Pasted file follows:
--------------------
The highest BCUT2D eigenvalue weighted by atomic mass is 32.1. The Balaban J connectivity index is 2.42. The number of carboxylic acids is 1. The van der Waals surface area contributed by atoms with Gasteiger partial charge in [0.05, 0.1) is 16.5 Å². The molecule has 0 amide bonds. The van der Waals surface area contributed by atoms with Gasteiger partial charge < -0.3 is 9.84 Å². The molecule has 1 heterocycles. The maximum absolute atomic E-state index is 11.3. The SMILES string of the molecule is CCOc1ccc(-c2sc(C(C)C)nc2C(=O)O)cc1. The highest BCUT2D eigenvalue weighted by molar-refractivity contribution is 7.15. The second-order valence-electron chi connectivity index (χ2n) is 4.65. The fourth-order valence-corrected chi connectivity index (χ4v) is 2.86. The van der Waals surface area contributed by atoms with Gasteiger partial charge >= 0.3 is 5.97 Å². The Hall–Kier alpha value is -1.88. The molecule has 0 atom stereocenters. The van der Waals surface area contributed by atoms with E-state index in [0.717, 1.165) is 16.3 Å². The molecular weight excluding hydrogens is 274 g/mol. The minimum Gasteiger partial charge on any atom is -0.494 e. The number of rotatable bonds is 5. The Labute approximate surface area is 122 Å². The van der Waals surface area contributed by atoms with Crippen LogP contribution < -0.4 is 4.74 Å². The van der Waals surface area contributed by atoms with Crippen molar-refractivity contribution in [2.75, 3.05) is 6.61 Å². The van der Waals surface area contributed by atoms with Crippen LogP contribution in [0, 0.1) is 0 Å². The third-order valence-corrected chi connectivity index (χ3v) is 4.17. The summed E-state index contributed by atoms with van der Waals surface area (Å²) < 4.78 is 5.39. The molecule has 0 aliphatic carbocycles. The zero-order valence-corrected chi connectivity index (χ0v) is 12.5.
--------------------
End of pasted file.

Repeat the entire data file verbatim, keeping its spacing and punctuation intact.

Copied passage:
The highest BCUT2D eigenvalue weighted by atomic mass is 32.1. The Balaban J connectivity index is 2.42. The number of carboxylic acids is 1. The van der Waals surface area contributed by atoms with Gasteiger partial charge in [0.05, 0.1) is 16.5 Å². The molecule has 0 amide bonds. The van der Waals surface area contributed by atoms with Gasteiger partial charge < -0.3 is 9.84 Å². The molecule has 1 heterocycles. The maximum absolute atomic E-state index is 11.3. The SMILES string of the molecule is CCOc1ccc(-c2sc(C(C)C)nc2C(=O)O)cc1. The highest BCUT2D eigenvalue weighted by molar-refractivity contribution is 7.15. The second-order valence-electron chi connectivity index (χ2n) is 4.65. The fourth-order valence-corrected chi connectivity index (χ4v) is 2.86. The van der Waals surface area contributed by atoms with Gasteiger partial charge >= 0.3 is 5.97 Å². The Hall–Kier alpha value is -1.88. The molecule has 0 atom stereocenters. The van der Waals surface area contributed by atoms with E-state index in [0.717, 1.165) is 16.3 Å². The molecular weight excluding hydrogens is 274 g/mol. The minimum Gasteiger partial charge on any atom is -0.494 e. The number of rotatable bonds is 5. The Labute approximate surface area is 122 Å². The van der Waals surface area contributed by atoms with Crippen LogP contribution < -0.4 is 4.74 Å². The van der Waals surface area contributed by atoms with Crippen molar-refractivity contribution in [2.75, 3.05) is 6.61 Å². The van der Waals surface area contributed by atoms with Crippen LogP contribution in [0, 0.1) is 0 Å². The third-order valence-corrected chi connectivity index (χ3v) is 4.17. The summed E-state index contributed by atoms with van der Waals surface area (Å²) < 4.78 is 5.39. The molecule has 0 aliphatic carbocycles. The zero-order valence-corrected chi connectivity index (χ0v) is 12.5.